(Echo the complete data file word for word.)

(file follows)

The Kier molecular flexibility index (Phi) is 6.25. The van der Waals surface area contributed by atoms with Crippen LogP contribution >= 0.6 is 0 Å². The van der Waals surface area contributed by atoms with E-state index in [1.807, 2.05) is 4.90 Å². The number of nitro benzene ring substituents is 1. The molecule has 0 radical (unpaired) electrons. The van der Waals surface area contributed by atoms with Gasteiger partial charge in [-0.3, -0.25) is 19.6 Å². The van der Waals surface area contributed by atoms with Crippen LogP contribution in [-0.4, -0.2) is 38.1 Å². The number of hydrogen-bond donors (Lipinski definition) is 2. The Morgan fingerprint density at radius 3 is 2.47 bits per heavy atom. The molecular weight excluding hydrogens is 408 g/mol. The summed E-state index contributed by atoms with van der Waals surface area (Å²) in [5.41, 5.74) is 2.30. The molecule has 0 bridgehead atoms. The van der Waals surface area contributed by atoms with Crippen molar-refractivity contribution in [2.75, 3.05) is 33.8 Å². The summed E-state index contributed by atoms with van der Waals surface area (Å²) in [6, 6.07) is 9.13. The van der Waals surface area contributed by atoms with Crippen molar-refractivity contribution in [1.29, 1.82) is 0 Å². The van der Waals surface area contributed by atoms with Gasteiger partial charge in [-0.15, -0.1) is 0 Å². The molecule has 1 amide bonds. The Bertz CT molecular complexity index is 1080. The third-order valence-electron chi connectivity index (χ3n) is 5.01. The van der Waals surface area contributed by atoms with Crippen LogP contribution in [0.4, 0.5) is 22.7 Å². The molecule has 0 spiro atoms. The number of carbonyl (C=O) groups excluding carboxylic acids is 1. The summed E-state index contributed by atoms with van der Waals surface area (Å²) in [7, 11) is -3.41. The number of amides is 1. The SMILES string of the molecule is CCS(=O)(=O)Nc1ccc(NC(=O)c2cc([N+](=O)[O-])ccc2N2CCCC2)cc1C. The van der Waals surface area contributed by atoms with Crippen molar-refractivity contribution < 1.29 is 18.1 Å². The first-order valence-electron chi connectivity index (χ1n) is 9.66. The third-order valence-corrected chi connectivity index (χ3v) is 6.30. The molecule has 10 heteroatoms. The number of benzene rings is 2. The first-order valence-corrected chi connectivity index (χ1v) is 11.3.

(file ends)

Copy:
The Kier molecular flexibility index (Phi) is 6.25. The van der Waals surface area contributed by atoms with Crippen LogP contribution >= 0.6 is 0 Å². The van der Waals surface area contributed by atoms with E-state index in [1.807, 2.05) is 4.90 Å². The number of nitro benzene ring substituents is 1. The molecule has 0 radical (unpaired) electrons. The van der Waals surface area contributed by atoms with Gasteiger partial charge in [-0.3, -0.25) is 19.6 Å². The van der Waals surface area contributed by atoms with Crippen LogP contribution in [-0.4, -0.2) is 38.1 Å². The number of hydrogen-bond donors (Lipinski definition) is 2. The Morgan fingerprint density at radius 3 is 2.47 bits per heavy atom. The molecular weight excluding hydrogens is 408 g/mol. The summed E-state index contributed by atoms with van der Waals surface area (Å²) in [5.41, 5.74) is 2.30. The molecule has 0 bridgehead atoms. The van der Waals surface area contributed by atoms with Crippen molar-refractivity contribution in [2.75, 3.05) is 33.8 Å². The summed E-state index contributed by atoms with van der Waals surface area (Å²) in [6, 6.07) is 9.13. The van der Waals surface area contributed by atoms with Crippen molar-refractivity contribution in [1.29, 1.82) is 0 Å². The van der Waals surface area contributed by atoms with Gasteiger partial charge in [-0.15, -0.1) is 0 Å². The molecule has 1 amide bonds. The Bertz CT molecular complexity index is 1080. The third-order valence-electron chi connectivity index (χ3n) is 5.01. The van der Waals surface area contributed by atoms with Crippen LogP contribution in [0.4, 0.5) is 22.7 Å². The molecule has 0 spiro atoms. The number of carbonyl (C=O) groups excluding carboxylic acids is 1. The summed E-state index contributed by atoms with van der Waals surface area (Å²) in [7, 11) is -3.41. The number of amides is 1. The SMILES string of the molecule is CCS(=O)(=O)Nc1ccc(NC(=O)c2cc([N+](=O)[O-])ccc2N2CCCC2)cc1C. The van der Waals surface area contributed by atoms with Crippen molar-refractivity contribution < 1.29 is 18.1 Å². The first-order valence-electron chi connectivity index (χ1n) is 9.66. The third-order valence-corrected chi connectivity index (χ3v) is 6.30. The molecule has 10 heteroatoms. The number of benzene rings is 2. The first-order valence-corrected chi connectivity index (χ1v) is 11.3.